Internet Cigarette Sales: Giving ATF Investigative Authority May Improve Reporting and Enforcement

GAO-02-743 Published: Aug 09, 2002. Publicly Released: Aug 09, 2002.
Jump To:
Skip to Highlights

State and federal officials are concerned that as Internet cigarette sales continue to grow and as states' cigarette taxes increase, so will the amount of lost state tax revenue due to noncompliance with the Jenkins Act. The act requires any person who sells and ships cigarettes across a state line to a buyer, other than a licensed distributor, to report the sale to the buyer's state tobacco tax administrator. The Department of Justice (DOJ) is responsible for enforcing the Jenkins Act, and the Federal Bureau of Investigation (FBI) is the primary investigative authority. However, GAO found that DOJ and FBI headquarters officials did not identify any actions taken to enforce the Jenkins Act with respect to Internet cigarette sales. Since 1997, the Bureau of Alcohol, Tobacco, and Firearms (ATF) has begun three investigations of Internet cigarette vendors for cigarette smuggling that included the investigation of potential Jenkins Act violations. Overall, seven of nine selected states have made some effort to promote Jenkins Act compliance by Internet cigarette vendors by contacting Internet vendors and U.S. Attorneys' Offices, but they produced few results. GAO's Internet search efforts identified 147 website addresses for Internet cigarette vendors based in the United States. None of the websites posted information indicating the vendors' compliance with the Jenkins Act. Conversely, information posted on 78 percent of the websites indicated the vendors do not comply with the act.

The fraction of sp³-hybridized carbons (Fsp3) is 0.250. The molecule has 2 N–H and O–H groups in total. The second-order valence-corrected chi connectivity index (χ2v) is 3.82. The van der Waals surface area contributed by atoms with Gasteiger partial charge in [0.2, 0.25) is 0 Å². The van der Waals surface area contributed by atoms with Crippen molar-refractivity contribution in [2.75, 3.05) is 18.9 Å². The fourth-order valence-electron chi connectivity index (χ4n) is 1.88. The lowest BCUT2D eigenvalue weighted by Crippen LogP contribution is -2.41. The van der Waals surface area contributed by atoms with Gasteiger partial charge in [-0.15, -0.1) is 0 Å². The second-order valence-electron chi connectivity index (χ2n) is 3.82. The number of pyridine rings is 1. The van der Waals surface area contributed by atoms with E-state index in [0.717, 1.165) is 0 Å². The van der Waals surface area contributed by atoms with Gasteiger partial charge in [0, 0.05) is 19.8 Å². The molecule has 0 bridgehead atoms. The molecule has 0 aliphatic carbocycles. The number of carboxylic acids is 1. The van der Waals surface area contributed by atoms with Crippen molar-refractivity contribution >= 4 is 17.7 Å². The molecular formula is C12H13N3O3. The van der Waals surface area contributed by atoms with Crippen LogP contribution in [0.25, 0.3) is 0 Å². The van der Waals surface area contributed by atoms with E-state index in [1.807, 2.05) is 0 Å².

Skip to Recommendations


Matter for Congressional Consideration

Matter Status Comments
To improve the federal government's efforts in enforcing the Jenkins Act and promoting compliance with the act by Internet cigarette vendors, which may lead to increased state tax revenues from cigarette sales, Congress may wish to consider providing ATF with primary jurisdiction to investigate violations of the Jenkins Act.
Closed – Implemented
Since the Attorney General is responsible for supervising the enforcement of federal criminal laws, including the Jenkins Act, and with ATF's transfer from the Treasury Department to the Department of Justice in 2003, one of GAO's requestors (Congressman Martin Meehan) co-wrote a letter dated May 9, 2003, requesting that the Department of Justice administratively transfer jurisdiction for investigating Jenkins Act violations from the FBI to ATF. GAO had suggested to Congressman Meehan and the House Judiciary Committee's Subcommittee on Courts, the Internet, and Intellectual Property, in May 1, 2003, congressional testimony on GAO's Internet Cigarette Sales report, that such a course of action may have become possible and deserved further consideration. The Justice Department responded to Congressman Meehan on October 14, 2003, stating that the Attorney General issued an order on September 10, 2003, establishing concurrent jurisdiction for ATF, along with the FBI, to investigate violations of the Jenkins Act, effective immediately.

Full Report